I was accidentally linked to one of my own entries last night, and found myself doing something I never do–reading old bits of this blog. I generally don’t look back much unless I want to link to something I wrote before to clarify something I’m writing now. But I found myself flipping through old posts and thinking thinkerly thoughts.
And other than: wow, last year was crazy and awesome and hard and crazy, wasn’t it? What I mainly thought was:
Holy shit, blogging is awesome.
I mean, I’ve been blogging since 2000 in one form or another, obviously I like it in a I-don’t-want-to-be-just-friends way, but it struck me hard looking at the old posts I never think about. You could know me really pretty damn well from this blog. (Not perfectly, ever, of course everything online is some level of performance–but pretty well. This is pretty much exactly how I talk, with more flaily Active Hands and goofy faces.) I overshare a lot. I record just about every professional thing that happens to me, and most of the personal ones. It’s so amazing that you can follow a person like that, through their whole life, and shit, this is how I met almost everyone I love. I guess I’m addicted to it. My whole life is kind of captioned: Blog Or It Didn’t Happen.
And beyond becoming a professional essayist, a gig even more mysterious and baffling to me than "science fiction writer," I can’t think of another way to make something of these pieces of writing, of self, which are essays or monologues or both or neither, which are speaking to a big room whose population drifts and changes, and we’re all like these little Twains and the internet is the San Francisco Chronicle, and it’s so unique, this form we chose, this thing we do. Some of us do it differently than others and yeah, it’s passed its heyday (meaning people who never cared about blogging to begin with and only wanted to bandwagon are off to the next thing) but it’s…peculiarly new/old and there is the chance of so much, the chance of everything in that little text box we fill day in and day out. The mass of what I read on the internet is blogs, it’s what makes the internet for me in a very real way, makes it worth coming back to.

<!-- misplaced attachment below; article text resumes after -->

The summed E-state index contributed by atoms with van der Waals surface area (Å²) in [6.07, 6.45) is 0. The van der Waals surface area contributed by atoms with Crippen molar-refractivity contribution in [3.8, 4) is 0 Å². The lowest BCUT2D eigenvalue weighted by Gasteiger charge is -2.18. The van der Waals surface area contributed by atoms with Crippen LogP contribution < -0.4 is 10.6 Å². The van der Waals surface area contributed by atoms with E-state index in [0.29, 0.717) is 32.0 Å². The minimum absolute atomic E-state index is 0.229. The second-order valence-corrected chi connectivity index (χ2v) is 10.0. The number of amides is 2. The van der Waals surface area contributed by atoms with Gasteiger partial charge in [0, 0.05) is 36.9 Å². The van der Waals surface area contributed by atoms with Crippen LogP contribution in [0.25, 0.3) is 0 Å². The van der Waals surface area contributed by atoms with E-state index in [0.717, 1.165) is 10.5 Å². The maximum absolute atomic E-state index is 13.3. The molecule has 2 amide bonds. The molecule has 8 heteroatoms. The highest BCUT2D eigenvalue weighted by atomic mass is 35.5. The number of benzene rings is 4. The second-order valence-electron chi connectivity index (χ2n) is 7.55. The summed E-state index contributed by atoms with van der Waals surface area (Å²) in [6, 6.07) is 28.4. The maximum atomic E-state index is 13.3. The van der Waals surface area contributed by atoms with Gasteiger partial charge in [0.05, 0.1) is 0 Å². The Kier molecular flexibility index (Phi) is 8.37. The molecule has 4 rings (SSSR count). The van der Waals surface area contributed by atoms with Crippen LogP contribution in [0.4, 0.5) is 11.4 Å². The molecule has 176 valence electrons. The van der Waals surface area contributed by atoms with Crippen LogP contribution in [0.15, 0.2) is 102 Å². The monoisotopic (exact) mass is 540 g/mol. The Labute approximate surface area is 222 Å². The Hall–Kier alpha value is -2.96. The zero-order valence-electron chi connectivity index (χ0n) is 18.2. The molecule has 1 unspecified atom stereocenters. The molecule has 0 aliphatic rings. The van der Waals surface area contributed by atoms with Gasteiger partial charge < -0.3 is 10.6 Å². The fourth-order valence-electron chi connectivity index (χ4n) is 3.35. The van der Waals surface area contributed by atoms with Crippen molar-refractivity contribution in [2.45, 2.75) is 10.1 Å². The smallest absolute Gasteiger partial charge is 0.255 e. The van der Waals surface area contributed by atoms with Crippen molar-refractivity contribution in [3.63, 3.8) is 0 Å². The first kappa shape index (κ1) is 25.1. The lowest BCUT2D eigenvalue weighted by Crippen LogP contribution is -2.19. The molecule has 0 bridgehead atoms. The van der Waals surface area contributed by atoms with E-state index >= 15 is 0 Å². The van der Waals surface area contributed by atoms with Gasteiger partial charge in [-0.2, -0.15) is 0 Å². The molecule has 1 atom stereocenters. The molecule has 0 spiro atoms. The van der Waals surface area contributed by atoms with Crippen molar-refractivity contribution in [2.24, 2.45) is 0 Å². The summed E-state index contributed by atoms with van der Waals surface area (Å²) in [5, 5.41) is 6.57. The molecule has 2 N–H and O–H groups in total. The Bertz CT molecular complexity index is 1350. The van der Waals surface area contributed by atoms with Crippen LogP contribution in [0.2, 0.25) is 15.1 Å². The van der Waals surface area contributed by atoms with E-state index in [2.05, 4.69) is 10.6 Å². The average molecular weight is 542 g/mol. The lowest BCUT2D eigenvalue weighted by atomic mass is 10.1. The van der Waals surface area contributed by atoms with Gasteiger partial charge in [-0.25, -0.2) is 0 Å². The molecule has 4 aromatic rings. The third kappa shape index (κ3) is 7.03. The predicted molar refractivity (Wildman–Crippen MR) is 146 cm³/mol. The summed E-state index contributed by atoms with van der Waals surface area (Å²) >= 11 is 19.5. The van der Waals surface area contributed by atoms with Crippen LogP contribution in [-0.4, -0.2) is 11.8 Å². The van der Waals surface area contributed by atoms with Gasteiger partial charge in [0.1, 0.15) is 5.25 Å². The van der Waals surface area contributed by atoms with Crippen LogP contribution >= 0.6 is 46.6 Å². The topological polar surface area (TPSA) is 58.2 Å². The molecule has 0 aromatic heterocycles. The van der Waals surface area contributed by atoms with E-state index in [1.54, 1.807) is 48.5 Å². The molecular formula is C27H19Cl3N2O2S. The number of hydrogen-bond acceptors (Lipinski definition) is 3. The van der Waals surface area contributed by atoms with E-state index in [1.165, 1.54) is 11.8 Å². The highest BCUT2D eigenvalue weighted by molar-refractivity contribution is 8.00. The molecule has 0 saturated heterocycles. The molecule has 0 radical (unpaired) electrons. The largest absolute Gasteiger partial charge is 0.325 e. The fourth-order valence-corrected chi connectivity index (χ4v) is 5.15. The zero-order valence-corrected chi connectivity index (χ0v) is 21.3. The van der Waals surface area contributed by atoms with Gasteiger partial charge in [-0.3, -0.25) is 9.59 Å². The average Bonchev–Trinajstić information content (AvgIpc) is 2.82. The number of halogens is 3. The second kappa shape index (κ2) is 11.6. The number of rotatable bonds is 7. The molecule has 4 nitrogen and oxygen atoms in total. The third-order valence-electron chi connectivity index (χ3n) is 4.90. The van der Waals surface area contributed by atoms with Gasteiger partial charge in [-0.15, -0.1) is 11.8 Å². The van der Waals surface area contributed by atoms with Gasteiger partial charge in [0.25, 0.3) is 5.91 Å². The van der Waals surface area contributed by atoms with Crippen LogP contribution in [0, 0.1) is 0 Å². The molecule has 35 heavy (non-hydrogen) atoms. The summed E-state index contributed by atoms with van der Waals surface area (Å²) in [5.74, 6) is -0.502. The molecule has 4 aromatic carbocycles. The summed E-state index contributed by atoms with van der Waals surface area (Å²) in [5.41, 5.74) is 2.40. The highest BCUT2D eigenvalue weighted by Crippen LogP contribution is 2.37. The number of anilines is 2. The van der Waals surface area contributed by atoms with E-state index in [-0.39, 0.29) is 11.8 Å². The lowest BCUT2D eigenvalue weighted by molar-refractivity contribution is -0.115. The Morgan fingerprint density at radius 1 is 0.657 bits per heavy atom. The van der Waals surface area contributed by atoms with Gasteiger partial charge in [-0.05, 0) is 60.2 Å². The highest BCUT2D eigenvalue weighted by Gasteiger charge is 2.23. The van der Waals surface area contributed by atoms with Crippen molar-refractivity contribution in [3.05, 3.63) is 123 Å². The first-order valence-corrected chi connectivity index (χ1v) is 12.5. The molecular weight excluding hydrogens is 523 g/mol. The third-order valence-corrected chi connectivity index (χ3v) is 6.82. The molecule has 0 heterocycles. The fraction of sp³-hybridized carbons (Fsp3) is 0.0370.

(I remember making my first website, a geocities page with terrible graphics, which for us olds–yes I know you’re older/cooler and were on some other ur-service–was a rite of passage. Mine was lime green with an Egyptian crane motif, I believe. Oh yeah, baby. And I put up some of my favorite quotes and books I liked and an email address and I was all: but this is boring. Why would anyone ever come to this site? I wish there was some way to write on it every day like a diary and have it show all those entries in a nice way. And then, because I was a classics major just learning about the frightening computer-fire thing, I shrugged and went back to translating Greek with a paper and pencil. A couple of years later I was forced at cute-girl-point to get a Diaryland account. Even before I was a blogger I wanted to be a blogger.)
Back in the time known as the day, people used to make fun of me because I was a blogger and that was weird and new and out-there and uncool, with its lack of privacy and social filtering and geekiness. Now people make fun because blogging is so passe and old-fashioned and two thousand and late. They give up more personal info on Facebook in their profiles than I gave up on my blog for years. There was only ever one moment when blogging was both cool and popular, and it’s long gone, vanished into respectable journalism’s blurry lines and microblogging and animated gifs. When I think about it, I both feel that Mira Grant’s Feed was terribly, heartbreakingly accurate in its portrayal of bloggers and their world and also terribly dated, because even now, the revolution will not be blogged, it will be Tweeted, and whatever is after Twitter, and whatever is after that. Trademarks, eating their own tails.
But you know what?
Blogging is still fucking awesome.
And, spoiler alert, it’s still my hope to do it right up until the day I die, to have most of a life written out in these invisible pages, because when I was sixteen I found Anais Nin’s diary and I was staggered with the power of that kind of self-record, I desperately wanted to follow her, but never had the discipline to keep a paper journal. I think there’s a solid segment of early bloggers who wanted to be Nin.0, who wanted to be cybernetic Anaises. Who knows if we managed it. But fuck, I am so glad to live in the future, where all this can happen, and I can (with the great and powerful privilege of having a blog that is read, that is commented upon, so that I have the interaction I want instead of speaking into an empty room with a megaphone pointed the wrong way and don’t think I don’t know, strongly, what a privilege that is) say anything in my head and record it and have others know it as soon as I say it.
We are living in the Galaxia of the end of the Foundation series. We know what our loved ones are doing at all times, we can know the thoughts of beings a planet away with a good deal less effort than making a cup of tea. The lines between here and there are blurry to the point of total confusion. When I first finished those books I was horrified by Galaxia. But you know, it’s actually rather amazing, living in it.
So why the hell do I hide from my blog and not post for days and feel like it’s so much work and I’m not up to it? I gotta knock that shit off and get on with it.